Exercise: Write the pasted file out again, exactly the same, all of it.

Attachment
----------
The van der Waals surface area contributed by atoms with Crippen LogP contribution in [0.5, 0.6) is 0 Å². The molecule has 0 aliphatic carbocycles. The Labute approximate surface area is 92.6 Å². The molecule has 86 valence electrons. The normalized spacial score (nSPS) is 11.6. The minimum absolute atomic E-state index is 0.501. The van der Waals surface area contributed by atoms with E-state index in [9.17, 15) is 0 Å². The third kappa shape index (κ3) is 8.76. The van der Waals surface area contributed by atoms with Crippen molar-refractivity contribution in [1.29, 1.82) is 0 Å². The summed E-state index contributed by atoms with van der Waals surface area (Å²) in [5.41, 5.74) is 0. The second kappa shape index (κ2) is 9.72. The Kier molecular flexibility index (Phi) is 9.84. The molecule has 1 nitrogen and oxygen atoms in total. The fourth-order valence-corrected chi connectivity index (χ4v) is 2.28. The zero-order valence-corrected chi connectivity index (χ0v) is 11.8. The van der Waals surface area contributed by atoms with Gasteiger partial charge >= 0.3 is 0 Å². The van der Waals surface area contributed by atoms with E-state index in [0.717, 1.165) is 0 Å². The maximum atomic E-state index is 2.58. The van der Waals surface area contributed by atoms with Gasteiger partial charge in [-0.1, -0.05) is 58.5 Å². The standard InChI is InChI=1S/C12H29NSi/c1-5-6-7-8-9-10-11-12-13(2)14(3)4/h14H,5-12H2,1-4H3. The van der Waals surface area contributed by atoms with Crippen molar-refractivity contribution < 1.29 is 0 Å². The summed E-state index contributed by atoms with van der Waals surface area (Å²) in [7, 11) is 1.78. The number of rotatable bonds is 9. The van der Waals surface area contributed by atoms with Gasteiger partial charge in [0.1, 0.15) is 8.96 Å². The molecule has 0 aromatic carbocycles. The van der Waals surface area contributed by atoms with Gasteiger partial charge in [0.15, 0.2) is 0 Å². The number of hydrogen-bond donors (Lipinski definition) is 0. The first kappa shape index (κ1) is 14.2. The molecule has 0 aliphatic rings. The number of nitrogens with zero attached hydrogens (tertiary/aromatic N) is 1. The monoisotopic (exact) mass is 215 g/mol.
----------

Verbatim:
The van der Waals surface area contributed by atoms with Crippen LogP contribution in [0.5, 0.6) is 0 Å². The molecule has 0 aliphatic carbocycles. The Labute approximate surface area is 92.6 Å². The molecule has 86 valence electrons. The normalized spacial score (nSPS) is 11.6. The minimum absolute atomic E-state index is 0.501. The van der Waals surface area contributed by atoms with E-state index in [9.17, 15) is 0 Å². The third kappa shape index (κ3) is 8.76. The van der Waals surface area contributed by atoms with Crippen molar-refractivity contribution in [1.29, 1.82) is 0 Å². The summed E-state index contributed by atoms with van der Waals surface area (Å²) in [5.41, 5.74) is 0. The second kappa shape index (κ2) is 9.72. The Kier molecular flexibility index (Phi) is 9.84. The molecule has 1 nitrogen and oxygen atoms in total. The fourth-order valence-corrected chi connectivity index (χ4v) is 2.28. The zero-order valence-corrected chi connectivity index (χ0v) is 11.8. The van der Waals surface area contributed by atoms with Gasteiger partial charge >= 0.3 is 0 Å². The van der Waals surface area contributed by atoms with E-state index in [0.717, 1.165) is 0 Å². The maximum atomic E-state index is 2.58. The van der Waals surface area contributed by atoms with Gasteiger partial charge in [-0.1, -0.05) is 58.5 Å². The standard InChI is InChI=1S/C12H29NSi/c1-5-6-7-8-9-10-11-12-13(2)14(3)4/h14H,5-12H2,1-4H3. The van der Waals surface area contributed by atoms with Crippen molar-refractivity contribution < 1.29 is 0 Å². The summed E-state index contributed by atoms with van der Waals surface area (Å²) in [7, 11) is 1.78. The number of rotatable bonds is 9. The van der Waals surface area contributed by atoms with Gasteiger partial charge in [0.1, 0.15) is 8.96 Å². The molecule has 0 aromatic carbocycles. The van der Waals surface area contributed by atoms with Gasteiger partial charge in [0.15, 0.2) is 0 Å². The number of hydrogen-bond donors (Lipinski definition) is 0. The first kappa shape index (κ1) is 14.2. The molecule has 0 aliphatic rings. The number of nitrogens with zero attached hydrogens (tertiary/aromatic N) is 1. The monoisotopic (exact) mass is 215 g/mol.